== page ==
After a fatal fire May 15, Luzerne County’s administration sent Conyngham Township officials a letter asking them to consider renaming Main Street in the Mocanaqua section to something unique.
Conyngham borough 14 miles away also has a Main Street with similar address numbers.
Emergency crews were incorrectly sent to Main Street in the borough on May 15 after the initial 911 caller said the blaze was in the borough, and it took five minutes for 911 to issue a dispatch to the correct township Main Street location near Shickshinny, records show.
Addressing is among the issues under debate since 52-year-old Michelle Ann Dzoch died in the fire at her home.
A county investigation concluded human error was the primary cause of the delay, while a union investigation presented to county council Tuesday largely blamed staffing shortages, insufficient training and staff turnover.
Conyngham Township Supervisor Ed Whitebread said Wednesday township officials don’t plan to honor the county’s request.
The township already changed other addresses and street numbers several years ago to eliminate unnamed rural routes, and address changes are a major inconvenience to residents who must make the adjustment on their paperwork, driver’s licenses and bank checks, Whitebread said.
He also questions why the burden should fall on the township, as opposed to the borough, and said many municipalities throughout the county also have Main Streets that were never renamed.
“I really don’t think changing the name of Main Street is going to solve anything. In my opinion, what happened May 15 was the result of a training error, not the existence of Main Streets in both municipalities,” Whitebread said.
In light of the conflicting county and union reports, Councilwoman Kathy Dobash sent county 911 Executive Director Fred Rosencrans an email Wednesday requesting information on staffing, the number of times crews have been dispatched to the wrong location and whether there was a practice of rushing through calls as alleged in the union report.
“I do not want my communication ignored by you,” Dobash wrote to Rosencrans, who was promoted to executive director in May. “I am a Luzerne County elected official, and the public requires confidence in the leadership and services provided by Luzerne County 911.”
Council Chairman Rick Morelli said he encourages discussion about all issues that may have played a role in the dispatch error and encouraged council’s operational services committee to take the lead because 911 falls under that division. Officials in the cash-strapped county must weigh requests for additional staff against available funds, he said.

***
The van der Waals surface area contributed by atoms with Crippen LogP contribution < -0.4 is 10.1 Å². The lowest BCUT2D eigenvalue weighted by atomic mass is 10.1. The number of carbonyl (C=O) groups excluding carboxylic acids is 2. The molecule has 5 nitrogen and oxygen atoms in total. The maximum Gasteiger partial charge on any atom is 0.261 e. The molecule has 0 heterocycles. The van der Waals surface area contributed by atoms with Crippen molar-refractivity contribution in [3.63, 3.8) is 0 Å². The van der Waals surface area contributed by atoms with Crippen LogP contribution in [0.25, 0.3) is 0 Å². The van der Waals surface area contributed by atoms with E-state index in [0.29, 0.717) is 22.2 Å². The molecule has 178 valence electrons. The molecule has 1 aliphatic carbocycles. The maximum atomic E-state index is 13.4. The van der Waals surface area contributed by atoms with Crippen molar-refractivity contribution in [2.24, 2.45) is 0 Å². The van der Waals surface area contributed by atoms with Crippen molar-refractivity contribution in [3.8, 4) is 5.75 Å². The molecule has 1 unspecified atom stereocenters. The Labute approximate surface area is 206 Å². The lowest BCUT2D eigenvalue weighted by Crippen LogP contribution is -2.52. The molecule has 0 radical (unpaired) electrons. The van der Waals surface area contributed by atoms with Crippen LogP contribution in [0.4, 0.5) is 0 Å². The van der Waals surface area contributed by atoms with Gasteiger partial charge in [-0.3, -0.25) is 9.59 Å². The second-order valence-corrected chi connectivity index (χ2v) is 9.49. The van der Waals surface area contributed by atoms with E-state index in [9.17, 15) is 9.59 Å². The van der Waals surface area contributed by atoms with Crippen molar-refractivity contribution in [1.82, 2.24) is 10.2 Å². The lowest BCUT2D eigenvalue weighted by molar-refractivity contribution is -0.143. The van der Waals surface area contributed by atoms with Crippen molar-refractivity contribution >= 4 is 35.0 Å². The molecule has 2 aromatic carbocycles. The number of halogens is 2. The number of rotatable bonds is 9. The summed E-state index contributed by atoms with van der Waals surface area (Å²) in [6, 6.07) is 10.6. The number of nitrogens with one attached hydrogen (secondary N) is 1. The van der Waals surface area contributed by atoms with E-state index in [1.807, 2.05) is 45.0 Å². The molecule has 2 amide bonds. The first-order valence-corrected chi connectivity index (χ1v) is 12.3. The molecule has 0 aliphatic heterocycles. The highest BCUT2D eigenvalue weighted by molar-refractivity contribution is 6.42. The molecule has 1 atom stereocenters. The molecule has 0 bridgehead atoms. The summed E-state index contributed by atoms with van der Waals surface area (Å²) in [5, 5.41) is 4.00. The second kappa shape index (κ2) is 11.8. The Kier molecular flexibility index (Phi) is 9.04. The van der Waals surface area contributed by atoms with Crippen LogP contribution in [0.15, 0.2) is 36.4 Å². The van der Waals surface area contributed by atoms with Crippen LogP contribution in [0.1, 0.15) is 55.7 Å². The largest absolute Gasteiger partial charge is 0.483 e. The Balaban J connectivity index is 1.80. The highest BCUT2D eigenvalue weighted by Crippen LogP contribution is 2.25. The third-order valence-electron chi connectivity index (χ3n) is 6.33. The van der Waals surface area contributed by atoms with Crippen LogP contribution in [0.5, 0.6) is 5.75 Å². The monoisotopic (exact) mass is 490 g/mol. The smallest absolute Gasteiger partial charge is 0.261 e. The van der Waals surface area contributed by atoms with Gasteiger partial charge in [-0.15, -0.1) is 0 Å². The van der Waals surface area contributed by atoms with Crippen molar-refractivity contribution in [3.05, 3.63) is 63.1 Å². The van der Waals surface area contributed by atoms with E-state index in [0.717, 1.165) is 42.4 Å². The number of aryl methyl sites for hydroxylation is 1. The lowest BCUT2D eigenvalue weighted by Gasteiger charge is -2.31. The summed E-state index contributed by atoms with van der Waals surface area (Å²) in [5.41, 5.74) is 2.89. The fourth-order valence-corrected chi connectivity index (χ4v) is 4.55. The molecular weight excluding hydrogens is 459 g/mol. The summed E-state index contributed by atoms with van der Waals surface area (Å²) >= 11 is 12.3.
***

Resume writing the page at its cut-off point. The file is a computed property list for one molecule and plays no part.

The union report said the 911 center has 58 telecommunicators, compared to 65 in 2008.
“We should always strive to be better and need to look at training, staffing and protocol, but problems could still happen no matter how much training and staff you have because there’s a human element in this,” Morelli said.
One county 911 worker was terminated over the incident, and another was suspended. The union report maintains two people took the fall when other workers and issues were involved in the handling of the dispatch.
“It’s not about who is at fault,” Morelli said. “The question is how can we make it better and prevent this from happening again.”
Operational Services Committee Chairman Rick Williams said he spoke to Rosencrans and has invited him to brief the committee on all issues impacting 911 operations, not only those linked to the May 15 fire. Rosencrans said he is preparing a report.
Rosencrans declined comment on the union report Wednesday but has addressed at least two issues raised in the union report in the past.
The report says more public education is warranted on the need for callers to accurately identify their locations. Rosencrans has said the 911 center launched an awareness campaign in June urging people to know their municipality.
The mass exodus of experienced telecommunicators last year also was cited in the union report.
Rosencrans has said numerous employees left because they obtained better-paying jobs as police communication officers with the Pennsylvania State Police.
Compensation for unionized workers is set in a collective bargaining agreement negotiated with the county, Rosencrans said. According to the county’s 2014 position budget, the annual compensation for telecommunicators ranges from $26,500 to $37,480.
About 450,500 calls were processed by the county 911 last year — 70 percent from cellphones, county officials have said.